Multiple complex developmental disorder: the "multiple and complex" evolution of the "childhood borderline syndrome" construct

J Am Acad Child Adolesc Psychiatry. 2001 Aug;40(8):954-64. doi: 10.1097/00004583-200108000-00018.


Objectives: To provide an overview of the history, evolution, and nosology of the diagnostic constructs for "borderline syndrome of childhood," also known as "multiple complex developmental disorder."

Method: The authors synthesized information found via electronic searches of databases (MEDLINE, PsycINFO, Current Contents, Humanities Abstracts, and Social Sciences Abstracts) and bibliographic directed searches.

Results: Although early publications (prior to 1980) were either highly anecdotal or lacking in scientific rigor, they were nonetheless noted for their historic value and influence on research trends. The recent publications (1990s) were characterized by more rigorous methodology and greater generalizability. Current classifications, proposals for diagnostic criteria, epidemiological data, and nosological suggestions were summarized.

Conclusion: The literature supports the creation of a new diagnostic label to describe a population of children whose symptoms are currently subsumed under the labels "borderline" or "multiple complex developmental disorder." A full characterization of the syndrome, including its evolution, would require prospective studies and may differ from the known evolution for personality disorders and/or pervasive developmental disorders. The authors propose a process by which a new nomenclature is derived.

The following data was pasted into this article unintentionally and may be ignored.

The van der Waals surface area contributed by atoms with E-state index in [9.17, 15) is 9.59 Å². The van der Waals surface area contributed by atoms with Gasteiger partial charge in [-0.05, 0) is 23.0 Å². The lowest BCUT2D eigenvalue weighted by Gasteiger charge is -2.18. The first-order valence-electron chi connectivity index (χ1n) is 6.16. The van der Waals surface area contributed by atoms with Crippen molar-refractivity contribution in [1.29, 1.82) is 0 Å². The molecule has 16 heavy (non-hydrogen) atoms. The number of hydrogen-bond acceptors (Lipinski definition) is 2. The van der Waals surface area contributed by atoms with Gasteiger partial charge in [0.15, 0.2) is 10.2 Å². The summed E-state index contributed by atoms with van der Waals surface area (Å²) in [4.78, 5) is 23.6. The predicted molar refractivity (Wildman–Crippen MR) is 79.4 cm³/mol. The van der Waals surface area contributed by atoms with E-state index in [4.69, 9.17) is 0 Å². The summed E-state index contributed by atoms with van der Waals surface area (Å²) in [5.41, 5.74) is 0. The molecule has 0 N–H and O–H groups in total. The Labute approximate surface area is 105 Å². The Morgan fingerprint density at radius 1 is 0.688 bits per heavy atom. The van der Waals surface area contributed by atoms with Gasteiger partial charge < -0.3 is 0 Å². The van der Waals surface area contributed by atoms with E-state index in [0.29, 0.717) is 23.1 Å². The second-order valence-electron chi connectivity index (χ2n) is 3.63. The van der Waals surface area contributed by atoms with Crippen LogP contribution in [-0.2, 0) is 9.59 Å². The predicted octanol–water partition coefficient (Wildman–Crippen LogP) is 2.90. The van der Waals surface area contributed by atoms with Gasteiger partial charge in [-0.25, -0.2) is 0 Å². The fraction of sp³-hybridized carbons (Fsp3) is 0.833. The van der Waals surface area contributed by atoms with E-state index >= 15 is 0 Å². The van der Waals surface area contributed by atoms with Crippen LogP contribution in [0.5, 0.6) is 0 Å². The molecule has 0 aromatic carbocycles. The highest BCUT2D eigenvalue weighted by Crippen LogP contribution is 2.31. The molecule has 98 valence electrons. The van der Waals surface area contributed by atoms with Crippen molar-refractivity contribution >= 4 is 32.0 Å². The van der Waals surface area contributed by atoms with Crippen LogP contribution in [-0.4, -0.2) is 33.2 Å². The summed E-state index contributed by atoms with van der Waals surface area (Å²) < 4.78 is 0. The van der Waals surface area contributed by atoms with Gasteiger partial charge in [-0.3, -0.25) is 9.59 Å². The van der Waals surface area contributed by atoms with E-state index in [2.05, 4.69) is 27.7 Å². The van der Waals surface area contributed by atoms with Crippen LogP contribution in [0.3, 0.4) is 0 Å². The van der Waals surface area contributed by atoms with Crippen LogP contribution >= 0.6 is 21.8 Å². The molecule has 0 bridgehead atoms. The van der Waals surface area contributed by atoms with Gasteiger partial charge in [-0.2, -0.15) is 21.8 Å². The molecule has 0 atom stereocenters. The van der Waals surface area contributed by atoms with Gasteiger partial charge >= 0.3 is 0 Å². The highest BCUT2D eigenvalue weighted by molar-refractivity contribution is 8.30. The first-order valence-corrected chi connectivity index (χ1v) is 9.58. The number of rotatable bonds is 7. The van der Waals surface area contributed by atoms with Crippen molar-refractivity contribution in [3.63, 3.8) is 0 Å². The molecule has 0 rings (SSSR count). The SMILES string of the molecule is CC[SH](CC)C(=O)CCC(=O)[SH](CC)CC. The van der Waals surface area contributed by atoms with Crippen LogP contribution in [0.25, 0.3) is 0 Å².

Publication types

  • Review

MeSH terms

  • Age of Onset
  • Borderline Personality Disorder / classification
  • Borderline Personality Disorder / diagnosis*
  • Borderline Personality Disorder / epidemiology
  • Child
  • Child Development Disorders, Pervasive / diagnosis*
  • Child, Preschool
  • Diagnosis, Differential
  • Humans
  • Latency Period, Psychological
  • Personality Disorders / diagnosis
  • Psychology, Child*
  • Risk Factors
  • Syndrome
  • United States / epidemiology